Ringworm is a disease caused by a fungus (not by a worm!). The infection is superficial with the fungus surviving on keratin – the protein that makes up skin cells. The reason for the name “ringworm” is the appearance of a ring or circle on the skin.
Ringworm starts as a scaly path of skin that advances outwards in a circle with a reddish, raised, wavy “wormlike” edge and a lighter colored central area. The patch becomes itchy and dry and sometimes is associated with a burning sensation. The infection can occur on any part of the body ((Tinea Corporis) as well as on the groin (a condition known as jock itch), scalp (causing dandruff like flaking and hair loss in some instances), beard (known colloquially as barber’s itch), feet (athlete’s foot) and thighs.
The fungus that causes ringworm flourishes in warm, damp, dark and airless conditions so it is important to keep infected areas dry and well-ventilated at all time, allowing the skin to “breathe” as much as possible. If you would like to see more ringworm images head over to our page on skin fungus pictures.
Ringworm is contracted through direct contact with an infected person or animal. Many are infected through their pet or by sharing hairbrushes, towels, socks or underwear with infected people. Here are more answers to the question how do you get ringworm. A diagnosis is normally done on inspection but a health professional can also take a scraping and analyze this in a laboratory.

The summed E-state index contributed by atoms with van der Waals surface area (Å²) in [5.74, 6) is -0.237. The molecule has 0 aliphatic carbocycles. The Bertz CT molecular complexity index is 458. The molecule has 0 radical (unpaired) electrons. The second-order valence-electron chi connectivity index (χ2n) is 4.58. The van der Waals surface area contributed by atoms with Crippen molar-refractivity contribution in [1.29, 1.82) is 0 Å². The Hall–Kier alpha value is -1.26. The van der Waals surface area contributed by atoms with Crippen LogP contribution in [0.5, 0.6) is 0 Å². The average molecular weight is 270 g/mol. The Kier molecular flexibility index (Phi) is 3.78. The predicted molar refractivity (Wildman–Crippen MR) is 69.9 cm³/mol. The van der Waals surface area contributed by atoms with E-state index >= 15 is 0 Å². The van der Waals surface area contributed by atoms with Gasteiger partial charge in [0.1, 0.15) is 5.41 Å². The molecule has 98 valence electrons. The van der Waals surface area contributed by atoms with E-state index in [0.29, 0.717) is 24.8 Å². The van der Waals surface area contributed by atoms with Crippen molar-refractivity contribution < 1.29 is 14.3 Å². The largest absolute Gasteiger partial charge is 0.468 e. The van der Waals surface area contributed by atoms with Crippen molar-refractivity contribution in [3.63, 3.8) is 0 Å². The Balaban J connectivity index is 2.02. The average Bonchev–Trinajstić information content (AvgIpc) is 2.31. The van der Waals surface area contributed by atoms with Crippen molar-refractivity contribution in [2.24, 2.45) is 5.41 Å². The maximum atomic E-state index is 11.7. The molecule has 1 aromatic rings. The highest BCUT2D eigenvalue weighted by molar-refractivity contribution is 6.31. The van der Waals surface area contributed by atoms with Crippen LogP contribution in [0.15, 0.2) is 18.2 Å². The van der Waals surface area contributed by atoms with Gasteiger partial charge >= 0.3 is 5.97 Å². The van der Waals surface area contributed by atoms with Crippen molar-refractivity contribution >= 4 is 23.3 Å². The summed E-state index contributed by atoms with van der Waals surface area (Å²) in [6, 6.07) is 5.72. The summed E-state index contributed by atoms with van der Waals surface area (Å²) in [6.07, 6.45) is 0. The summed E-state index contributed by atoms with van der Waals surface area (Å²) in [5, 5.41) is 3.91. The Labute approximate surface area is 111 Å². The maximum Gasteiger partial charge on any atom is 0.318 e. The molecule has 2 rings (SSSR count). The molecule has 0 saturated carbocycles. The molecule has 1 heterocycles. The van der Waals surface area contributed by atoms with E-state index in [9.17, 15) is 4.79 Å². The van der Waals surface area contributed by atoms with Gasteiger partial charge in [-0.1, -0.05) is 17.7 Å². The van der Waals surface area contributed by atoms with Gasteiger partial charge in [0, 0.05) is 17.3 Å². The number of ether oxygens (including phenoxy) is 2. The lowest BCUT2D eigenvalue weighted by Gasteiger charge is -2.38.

Cure for ringworm
The condition responds well to topical antifungal medications in the form of creams, lotions and powders. Many people experience positive results by using natural ringworm cures. Read this Naturasil review for an example. Lotrimin cream is another popular ringworm cure and is available without prescription. Follow the product instructions carefully and continue to treat for the entire treatment course (usually 1-2 weeks) even if all visible signs of the ringworm lesion have disappeared. Recurrent infections are common and you want to make sure you thoroughly eliminate all infections fungal spores from your skin.
If you suffer from a very severe outbreak, and particularly if your scalp is infected, oral antifungal medication may be needed. However most people with ringworm cure the infection using topical and natural treatments. For more details read the ringworm cures reviewed in the left sidebar.
There are a few rules of thumb to preventing the infection in the first place:
- Keep your skin dry at all times. If you are prone to sweating shake an antifungal powder into skin folds, crevices, between your toes and other at-risk parts of the body.
- Change your socks and underwear regularly, washing them on the hot cycle to remove any fungal contamination.
- Wear loose fitting clothing and avoid wearing synthetic materials that can restrict airflow and trap moisture from perspiration.
- If you have athlete’s foot, treat this promptly. See more on toe fungus treatment.
- Avoid touching animals if you notice hairless patches on their skin. Even if there is no sign of infection, it’s a good idea to wash your hands thoroughly after handling animals or soil. Consider using an antifungal soap for this.
- Don’t share hats, combs, hairbrushes, towels, underwear or socks with other people.
- Avoid touching contaminated surfaces such as public shower rooms or bathroom floors (essentially any surface that is damp and used by many people).
- Wear protective footwear when using public facilities.